It must have been a very long day. Throughout the book of Devarim, one of the most frequently recurring words is ‘hayom‘ — ‘today’. Moshe repeats it over and over again, and the impression the reader gets is that all of these speeches are happening on this one historic, momentous day.

What makes this day so important? Is it because of all of the Torah that Moshe taught the people? Or because these are the last speeches of the Jewish people’s leader? Rashi has a surprising answer with a critically important message.

“I have heard that on that day, Moshe gave the Torah scroll to the Levites…all of Israel came before Moshe and said: Our master Moshe, we, too, stood at Sinai and received the Torah! Why are you giving the members of your tribe control of it? Tomorrow they’ll come and tell us that the Torah wasn’t given to us, only to them!”

It was a great day for Jewish chutzpah. Can you imagine accusing the very transmitter of Torah of wanting to deny the people access to it? But the greatness of Moshe expresses itself in his reaction. This is the moment that he’s been waiting for! The people have finally come into their own- “today, you have become a nation!”

“God did not give you a heart to know, eyes to see, ears to hear, until this day.” When God tries to reveal himself to the people at Sinai, it’s an audiovisual experience they can’t handle. They beg Moshe to step in and be their intermediary. Moshe unsuccessfully tries to convince them otherwise, but now, finally, they’ve come around. They are all ready to create a covenant with a God who doesn’t discriminate based on sex, age, or status. Judaism is staunchly democratic. “The crown of Torah lays at corner. Anyone who wants can come and take it.”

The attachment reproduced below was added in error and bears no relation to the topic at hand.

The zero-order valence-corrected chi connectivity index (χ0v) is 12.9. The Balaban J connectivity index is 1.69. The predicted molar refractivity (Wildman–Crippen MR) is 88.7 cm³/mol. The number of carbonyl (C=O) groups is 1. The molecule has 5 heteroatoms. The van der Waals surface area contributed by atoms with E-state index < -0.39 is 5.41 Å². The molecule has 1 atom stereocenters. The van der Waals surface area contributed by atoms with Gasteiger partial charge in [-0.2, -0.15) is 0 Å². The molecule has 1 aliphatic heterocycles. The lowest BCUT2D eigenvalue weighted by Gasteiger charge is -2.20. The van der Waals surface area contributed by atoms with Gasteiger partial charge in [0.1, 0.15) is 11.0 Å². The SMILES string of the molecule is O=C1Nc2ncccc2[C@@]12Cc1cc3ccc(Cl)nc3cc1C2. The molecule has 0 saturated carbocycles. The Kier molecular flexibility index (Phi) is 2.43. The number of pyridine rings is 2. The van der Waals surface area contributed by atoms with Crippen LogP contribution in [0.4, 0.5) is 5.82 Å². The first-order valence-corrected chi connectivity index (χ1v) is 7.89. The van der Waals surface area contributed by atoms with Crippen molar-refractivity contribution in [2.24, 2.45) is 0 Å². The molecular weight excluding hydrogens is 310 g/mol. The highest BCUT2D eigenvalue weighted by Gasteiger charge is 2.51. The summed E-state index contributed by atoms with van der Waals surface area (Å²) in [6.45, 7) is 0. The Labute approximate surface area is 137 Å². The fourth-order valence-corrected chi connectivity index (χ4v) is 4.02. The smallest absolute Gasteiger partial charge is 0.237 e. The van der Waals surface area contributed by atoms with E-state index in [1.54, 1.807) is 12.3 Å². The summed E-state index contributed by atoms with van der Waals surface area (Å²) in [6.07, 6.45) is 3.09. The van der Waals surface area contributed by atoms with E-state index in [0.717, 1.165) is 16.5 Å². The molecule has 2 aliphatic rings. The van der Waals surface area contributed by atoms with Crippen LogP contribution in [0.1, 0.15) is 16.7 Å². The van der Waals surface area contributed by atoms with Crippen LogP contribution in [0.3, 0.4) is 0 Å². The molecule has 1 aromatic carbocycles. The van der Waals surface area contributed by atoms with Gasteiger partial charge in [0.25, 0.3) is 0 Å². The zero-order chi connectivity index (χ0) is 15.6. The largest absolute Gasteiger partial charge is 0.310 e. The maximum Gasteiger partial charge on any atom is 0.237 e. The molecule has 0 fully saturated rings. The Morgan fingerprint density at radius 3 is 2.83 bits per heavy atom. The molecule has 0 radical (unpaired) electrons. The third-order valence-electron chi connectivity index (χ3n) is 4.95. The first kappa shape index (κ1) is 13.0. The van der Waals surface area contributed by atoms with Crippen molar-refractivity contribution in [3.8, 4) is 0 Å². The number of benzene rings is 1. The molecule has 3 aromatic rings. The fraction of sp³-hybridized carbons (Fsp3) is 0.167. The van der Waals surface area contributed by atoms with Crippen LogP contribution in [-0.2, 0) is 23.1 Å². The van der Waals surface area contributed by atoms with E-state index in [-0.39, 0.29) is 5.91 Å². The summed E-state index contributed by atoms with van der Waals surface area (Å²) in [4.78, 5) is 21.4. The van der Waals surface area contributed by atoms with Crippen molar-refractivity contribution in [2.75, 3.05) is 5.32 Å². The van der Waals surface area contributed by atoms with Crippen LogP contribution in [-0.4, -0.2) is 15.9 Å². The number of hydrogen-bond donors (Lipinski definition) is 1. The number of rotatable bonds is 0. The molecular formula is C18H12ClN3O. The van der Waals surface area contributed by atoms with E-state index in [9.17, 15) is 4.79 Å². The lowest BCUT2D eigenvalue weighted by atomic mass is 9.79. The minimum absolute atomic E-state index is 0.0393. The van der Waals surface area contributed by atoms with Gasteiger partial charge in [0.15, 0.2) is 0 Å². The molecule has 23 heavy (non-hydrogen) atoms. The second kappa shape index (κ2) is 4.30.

There have always been those who try to ‘protect’ the Torah by limiting access to it to the elites, with the best of intentions. But the expectation of the Torah and the task of every Jew is to refuse this limitation with holy hutzpah, to resist the easy path of abdicating responsibility for our religious lives to someone else. Every Jew has the right and the mandate to stand up to the greatest rabbinic power and say: This is my Torah, and you can’t take it from me.

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This is a blog sharing reflections on the daily perek of Tanach in the wonderful 929 project. Learn more at 929.org.il